WASHINGTON, Sept. 21, 2020 /PRNewswire/ — A View of the Swamp: Foreign Impressions of Washington, D.C. from the Founding Era to the Civil War, edited with an introduction by Christopher Lee Philips, is an anthology of writings by foreign travelers who visited Washington, D.C. during its formative period from the 1790s to the 1860s.
First impressions of the nation’s capital were often critical, especially among the British, who had recently lost their American colonies to independence at the hands of a brilliant generation of upstart revolutionaries. Some visitors thought the city would never really amount to anything. “It can never become a town of any importance,” wrote the Irish traveler Isaac Weld Jr. Frances Trollope observed that “it has been laughed at by foreigners.” For Charles Augustus Murray, Washington, D.C. resembled “the bottom of an old lake.” A generation after his mother’s visit, the English novelist Anthony Trollope was blunt when reflecting on the War of 1812, stating simply, “we burnt it.”
Early travelers to Washington, D.C. met with major challenges. Roads were poor to non-existent, comfortable hotels were few, and fine dining, where available, came at a premium. Some visitors were simply tourists. Others were scouts for investors or investors themselves. There were abolitionists, diplomats, feminists, members of the military and probably a few spies. Viewing a session of Congress was a mandatory accomplishment for many, who would consider their visit incomplete without observing the American political process. These intrepid early visitors to Washington, D.C. witnessed the growth and development of the new capital city and the new nation, and lived to tell about it.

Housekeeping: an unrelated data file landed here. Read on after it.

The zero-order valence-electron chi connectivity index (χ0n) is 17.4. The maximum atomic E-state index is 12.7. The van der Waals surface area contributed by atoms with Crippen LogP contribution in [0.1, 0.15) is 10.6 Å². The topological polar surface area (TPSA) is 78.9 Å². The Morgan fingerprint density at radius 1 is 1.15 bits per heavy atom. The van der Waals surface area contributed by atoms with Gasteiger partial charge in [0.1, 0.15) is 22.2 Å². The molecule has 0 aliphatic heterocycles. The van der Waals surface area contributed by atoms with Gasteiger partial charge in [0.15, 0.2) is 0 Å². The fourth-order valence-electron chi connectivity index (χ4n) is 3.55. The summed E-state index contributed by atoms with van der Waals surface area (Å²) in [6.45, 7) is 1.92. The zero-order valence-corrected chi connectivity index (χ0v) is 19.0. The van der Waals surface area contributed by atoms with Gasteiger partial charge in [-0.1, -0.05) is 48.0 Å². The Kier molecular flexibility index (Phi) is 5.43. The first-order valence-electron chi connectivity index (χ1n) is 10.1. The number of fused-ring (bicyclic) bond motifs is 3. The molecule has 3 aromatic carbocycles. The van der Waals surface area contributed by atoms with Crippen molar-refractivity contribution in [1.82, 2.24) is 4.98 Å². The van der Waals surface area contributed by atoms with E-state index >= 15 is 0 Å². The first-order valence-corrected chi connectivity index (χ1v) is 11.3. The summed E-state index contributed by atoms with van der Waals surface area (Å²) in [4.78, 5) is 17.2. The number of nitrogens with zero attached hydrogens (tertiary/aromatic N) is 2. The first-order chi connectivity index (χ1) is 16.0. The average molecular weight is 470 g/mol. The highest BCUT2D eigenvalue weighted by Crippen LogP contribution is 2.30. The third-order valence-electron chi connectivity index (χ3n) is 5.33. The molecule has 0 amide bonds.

Drain the swamp? A capital idea, indeed.
A View of the Swamp is available via Amazon. Kindle Edition: [ASIN: B08BJD71V2] $9.99.
Paperback Edition: [ISBN-10: 1096640716; ISBN-13: 978-1096640714] $19.95. A limited number of review copies are available.
Christopher Lee Philips attended the Institute of Humanities at Old Dominion University in Norfolk, Virginia. After moving to Washington, D.C., he worked briefly in the research department of the Washington Post and at United Press International. His writing has appeared in various publications including the Virginian-Pilot, Washingtonian and World War II magazine. A licensed tour guide in the nation’s capital, he is also a member in good standing of the Screen Actors Guild and the American Federation of Television and Radio Artists (SAG-AFTRA).
Christopher Lee Philips
SOURCE Cloud Light Publishing